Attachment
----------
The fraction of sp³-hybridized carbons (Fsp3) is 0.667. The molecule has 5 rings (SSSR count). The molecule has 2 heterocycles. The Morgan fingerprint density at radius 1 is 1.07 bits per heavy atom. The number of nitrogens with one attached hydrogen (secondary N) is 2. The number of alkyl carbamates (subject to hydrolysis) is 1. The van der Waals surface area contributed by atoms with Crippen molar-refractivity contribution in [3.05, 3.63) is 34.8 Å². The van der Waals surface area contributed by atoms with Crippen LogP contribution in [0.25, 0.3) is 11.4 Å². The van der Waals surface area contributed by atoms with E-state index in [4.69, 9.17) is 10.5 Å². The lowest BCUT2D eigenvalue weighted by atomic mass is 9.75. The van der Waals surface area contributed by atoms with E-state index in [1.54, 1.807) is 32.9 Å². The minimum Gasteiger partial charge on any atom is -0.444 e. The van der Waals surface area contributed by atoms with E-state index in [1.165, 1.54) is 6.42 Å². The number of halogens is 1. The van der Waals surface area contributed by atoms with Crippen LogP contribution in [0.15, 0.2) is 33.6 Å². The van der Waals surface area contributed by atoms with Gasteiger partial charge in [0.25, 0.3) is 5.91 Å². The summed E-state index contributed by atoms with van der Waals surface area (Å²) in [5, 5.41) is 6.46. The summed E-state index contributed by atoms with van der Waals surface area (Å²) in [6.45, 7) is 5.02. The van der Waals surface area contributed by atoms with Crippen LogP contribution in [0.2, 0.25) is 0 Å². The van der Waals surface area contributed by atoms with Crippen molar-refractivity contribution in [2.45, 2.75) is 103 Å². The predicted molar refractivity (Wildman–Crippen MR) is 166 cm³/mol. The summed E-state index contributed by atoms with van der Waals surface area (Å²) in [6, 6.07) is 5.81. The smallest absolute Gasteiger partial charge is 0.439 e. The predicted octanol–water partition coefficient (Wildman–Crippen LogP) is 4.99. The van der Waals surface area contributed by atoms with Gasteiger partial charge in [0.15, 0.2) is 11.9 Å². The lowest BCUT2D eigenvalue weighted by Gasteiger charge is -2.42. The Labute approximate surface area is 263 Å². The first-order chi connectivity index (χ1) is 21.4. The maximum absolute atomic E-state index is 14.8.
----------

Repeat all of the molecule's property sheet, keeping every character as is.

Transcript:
The fraction of sp³-hybridized carbons (Fsp3) is 0.667. The molecule has 5 rings (SSSR count). The molecule has 2 heterocycles. The Morgan fingerprint density at radius 1 is 1.07 bits per heavy atom. The number of nitrogens with one attached hydrogen (secondary N) is 2. The number of alkyl carbamates (subject to hydrolysis) is 1. The van der Waals surface area contributed by atoms with Crippen molar-refractivity contribution in [3.05, 3.63) is 34.8 Å². The van der Waals surface area contributed by atoms with Crippen LogP contribution in [0.25, 0.3) is 11.4 Å². The van der Waals surface area contributed by atoms with E-state index in [4.69, 9.17) is 10.5 Å². The lowest BCUT2D eigenvalue weighted by atomic mass is 9.75. The van der Waals surface area contributed by atoms with E-state index in [1.54, 1.807) is 32.9 Å². The minimum Gasteiger partial charge on any atom is -0.444 e. The van der Waals surface area contributed by atoms with E-state index in [1.165, 1.54) is 6.42 Å². The number of halogens is 1. The van der Waals surface area contributed by atoms with Crippen LogP contribution in [0.15, 0.2) is 33.6 Å². The van der Waals surface area contributed by atoms with Gasteiger partial charge in [0.25, 0.3) is 5.91 Å². The summed E-state index contributed by atoms with van der Waals surface area (Å²) in [5, 5.41) is 6.46. The summed E-state index contributed by atoms with van der Waals surface area (Å²) in [6.45, 7) is 5.02. The van der Waals surface area contributed by atoms with Crippen LogP contribution in [0.2, 0.25) is 0 Å². The van der Waals surface area contributed by atoms with Crippen molar-refractivity contribution in [2.45, 2.75) is 103 Å². The predicted molar refractivity (Wildman–Crippen MR) is 166 cm³/mol. The summed E-state index contributed by atoms with van der Waals surface area (Å²) in [6, 6.07) is 5.81. The smallest absolute Gasteiger partial charge is 0.439 e. The predicted octanol–water partition coefficient (Wildman–Crippen LogP) is 4.99. The van der Waals surface area contributed by atoms with Gasteiger partial charge in [0.15, 0.2) is 11.9 Å². The lowest BCUT2D eigenvalue weighted by Gasteiger charge is -2.42. The Labute approximate surface area is 263 Å². The first-order chi connectivity index (χ1) is 21.4. The maximum absolute atomic E-state index is 14.8.